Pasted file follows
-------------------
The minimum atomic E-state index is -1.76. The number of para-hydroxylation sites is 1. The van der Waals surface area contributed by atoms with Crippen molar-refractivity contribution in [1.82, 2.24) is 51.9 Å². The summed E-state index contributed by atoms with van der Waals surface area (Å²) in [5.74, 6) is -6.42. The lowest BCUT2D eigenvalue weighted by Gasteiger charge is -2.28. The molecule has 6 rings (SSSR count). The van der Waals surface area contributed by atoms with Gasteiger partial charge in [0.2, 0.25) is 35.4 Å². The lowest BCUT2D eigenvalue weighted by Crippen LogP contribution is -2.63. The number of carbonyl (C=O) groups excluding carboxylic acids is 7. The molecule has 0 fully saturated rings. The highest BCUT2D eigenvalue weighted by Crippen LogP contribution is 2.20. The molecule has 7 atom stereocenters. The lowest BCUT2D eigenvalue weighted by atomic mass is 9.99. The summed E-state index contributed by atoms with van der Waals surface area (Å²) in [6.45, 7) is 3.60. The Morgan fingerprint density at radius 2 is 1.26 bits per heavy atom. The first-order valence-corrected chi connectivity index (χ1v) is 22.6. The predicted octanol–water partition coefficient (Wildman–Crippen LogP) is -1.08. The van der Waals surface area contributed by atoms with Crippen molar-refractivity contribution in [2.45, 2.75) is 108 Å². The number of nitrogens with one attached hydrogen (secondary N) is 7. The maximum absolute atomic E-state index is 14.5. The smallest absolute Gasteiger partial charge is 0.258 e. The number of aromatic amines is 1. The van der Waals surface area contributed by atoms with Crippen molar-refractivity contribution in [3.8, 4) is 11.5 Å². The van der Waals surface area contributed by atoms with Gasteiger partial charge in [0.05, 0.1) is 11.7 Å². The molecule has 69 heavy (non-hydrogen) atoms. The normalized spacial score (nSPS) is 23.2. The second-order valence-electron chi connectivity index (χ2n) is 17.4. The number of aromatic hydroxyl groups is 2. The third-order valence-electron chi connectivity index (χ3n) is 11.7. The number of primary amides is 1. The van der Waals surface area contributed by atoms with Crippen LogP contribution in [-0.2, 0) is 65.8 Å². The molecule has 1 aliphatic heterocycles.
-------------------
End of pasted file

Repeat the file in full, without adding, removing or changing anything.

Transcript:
The minimum atomic E-state index is -1.76. The number of para-hydroxylation sites is 1. The van der Waals surface area contributed by atoms with Crippen molar-refractivity contribution in [1.82, 2.24) is 51.9 Å². The summed E-state index contributed by atoms with van der Waals surface area (Å²) in [5.74, 6) is -6.42. The lowest BCUT2D eigenvalue weighted by Gasteiger charge is -2.28. The molecule has 6 rings (SSSR count). The van der Waals surface area contributed by atoms with Gasteiger partial charge in [0.2, 0.25) is 35.4 Å². The lowest BCUT2D eigenvalue weighted by Crippen LogP contribution is -2.63. The number of carbonyl (C=O) groups excluding carboxylic acids is 7. The molecule has 0 fully saturated rings. The highest BCUT2D eigenvalue weighted by Crippen LogP contribution is 2.20. The molecule has 7 atom stereocenters. The lowest BCUT2D eigenvalue weighted by atomic mass is 9.99. The summed E-state index contributed by atoms with van der Waals surface area (Å²) in [6.45, 7) is 3.60. The Morgan fingerprint density at radius 2 is 1.26 bits per heavy atom. The first-order valence-corrected chi connectivity index (χ1v) is 22.6. The predicted octanol–water partition coefficient (Wildman–Crippen LogP) is -1.08. The van der Waals surface area contributed by atoms with Crippen molar-refractivity contribution in [2.45, 2.75) is 108 Å². The number of nitrogens with one attached hydrogen (secondary N) is 7. The maximum absolute atomic E-state index is 14.5. The smallest absolute Gasteiger partial charge is 0.258 e. The number of aromatic amines is 1. The van der Waals surface area contributed by atoms with Crippen molar-refractivity contribution in [3.8, 4) is 11.5 Å². The van der Waals surface area contributed by atoms with Gasteiger partial charge in [0.05, 0.1) is 11.7 Å². The molecule has 69 heavy (non-hydrogen) atoms. The normalized spacial score (nSPS) is 23.2. The second-order valence-electron chi connectivity index (χ2n) is 17.4. The number of aromatic hydroxyl groups is 2. The third-order valence-electron chi connectivity index (χ3n) is 11.7. The number of primary amides is 1. The van der Waals surface area contributed by atoms with Crippen LogP contribution in [-0.2, 0) is 65.8 Å². The molecule has 1 aliphatic heterocycles.